Garden towns, Oxford/Cambridge, United Kingdom

Wednesday 7 Mar 2018
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Architects: WAN Editorial

Garden towns set to grow in ‘Arc of opportunity’

Thousands of new homes, an expressway road link and rail link are planned for the corridor between Oxford and Cambridge in the UK

Up to five new garden towns could be approved under UK Government's plans as it grapples with the country’s housing crisis. The planned settlements are set to be built in the ‘Oxbridge corridor’ between Oxford and Cambridge and would create thousands of homes.

Sajid Javid, the UK housing secretary, has announced he will give the greenlight to two new towns in the next few weeks and may push for up to three more.

It comes after funding was agreed for a high-speed rail line as well as an 'expressway' for cars between the two university towns which would almost halve journey times.

Commenting on the proposals Matthew Chamberlain, Director of Ayre Chamberlain Gaunt said:

“While the primary area for development should always be within our existing urban centres, the scale of the housing challenge we face requires bold interventions beyond this. The ‘brain belt’ is one measure; however, it’s success relies on exceptional new infrastructure and identifying where a ‘new’ town should be located over just expansion and sprawl of existing settlements. We must seize opportunities like this to rebalance scale and density, allowing character and community to come to the fore. Places to ‘be’, between Oxford and Cambridge, must be the result.”

Also commenting on the plans Jo McCafferty, Director at Levitt Bernstein said: “The Oxford-Cambridge corridor forms a ribbon to the north of London’s green belt and hosts some of the country’s most productive and fast growing towns, as well as leading universities, high tech firms and a highly skilled labour force. It is within this ‘Arc of Opportunity’ that the potentially five new Garden Towns have been identified to be developed. We believe they have real potential to help deliver significant new high quality housing, but Local Authorities will need funding and support to deliver the scale and quality of the proposal envisaged.”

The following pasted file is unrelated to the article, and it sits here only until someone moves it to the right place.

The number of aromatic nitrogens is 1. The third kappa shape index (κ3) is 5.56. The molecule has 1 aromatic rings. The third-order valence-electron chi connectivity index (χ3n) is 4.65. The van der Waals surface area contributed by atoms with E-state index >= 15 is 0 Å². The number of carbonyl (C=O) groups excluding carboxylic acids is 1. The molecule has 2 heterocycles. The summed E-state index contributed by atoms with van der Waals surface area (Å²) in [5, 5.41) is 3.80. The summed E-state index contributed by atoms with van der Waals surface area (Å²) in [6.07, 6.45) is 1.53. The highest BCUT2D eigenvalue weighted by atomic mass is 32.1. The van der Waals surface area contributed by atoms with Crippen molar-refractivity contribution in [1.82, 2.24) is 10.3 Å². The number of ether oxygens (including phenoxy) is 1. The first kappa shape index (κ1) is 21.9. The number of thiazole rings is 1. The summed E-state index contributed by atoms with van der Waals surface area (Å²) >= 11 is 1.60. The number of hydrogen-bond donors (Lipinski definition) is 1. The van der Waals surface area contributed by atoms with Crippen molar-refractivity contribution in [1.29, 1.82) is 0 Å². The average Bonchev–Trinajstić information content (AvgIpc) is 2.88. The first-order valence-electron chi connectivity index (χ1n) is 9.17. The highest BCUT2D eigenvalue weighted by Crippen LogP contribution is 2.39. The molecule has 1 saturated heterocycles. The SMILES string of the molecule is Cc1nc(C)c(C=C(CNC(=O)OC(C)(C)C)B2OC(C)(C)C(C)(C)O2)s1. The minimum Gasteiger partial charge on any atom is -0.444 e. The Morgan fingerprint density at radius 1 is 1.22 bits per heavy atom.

Equally, the success of the new towns as sustainable new centres, critically relies on the delivery of comprehensive transport and social infrastructure. These all require sensitive upfront consideration to help unlock housing sites and improve land supply that will support the development of well-connected communities. It’s this larger scale, strategic planning that is required to avoid piecemeal development and ‘parcelisation’ that often incurs the wrath of local existing communities. It is imperative that any local community is fully engaged from the outset and at the heart of the development process. Crucially, whilst we fully support a focus on an increased supply of housing, meeting targets should never be to the detriment of design quality, and it is therefore critical that a genuine commitment to exemplary design is at the fore of the Garden Town debate.”

Sajid Javid told the Sunday Times: “Along that corridor there's an opportunity to build at least four or five garden towns and villages with thousands of homes. We have a housing crisis in this country. Average house prices in England are eight times average earnings.

'In London, where we have the most acute shortage, it is 15 times average earnings. That's not just the worst we have had in England , it's the worst of any major developed economy.”

The total number of homes built last year - 217,000 - was more than double the total for 2010 but well short of the UK government’s target of 300,000 a year by 2025.

Nick Myall

News editor

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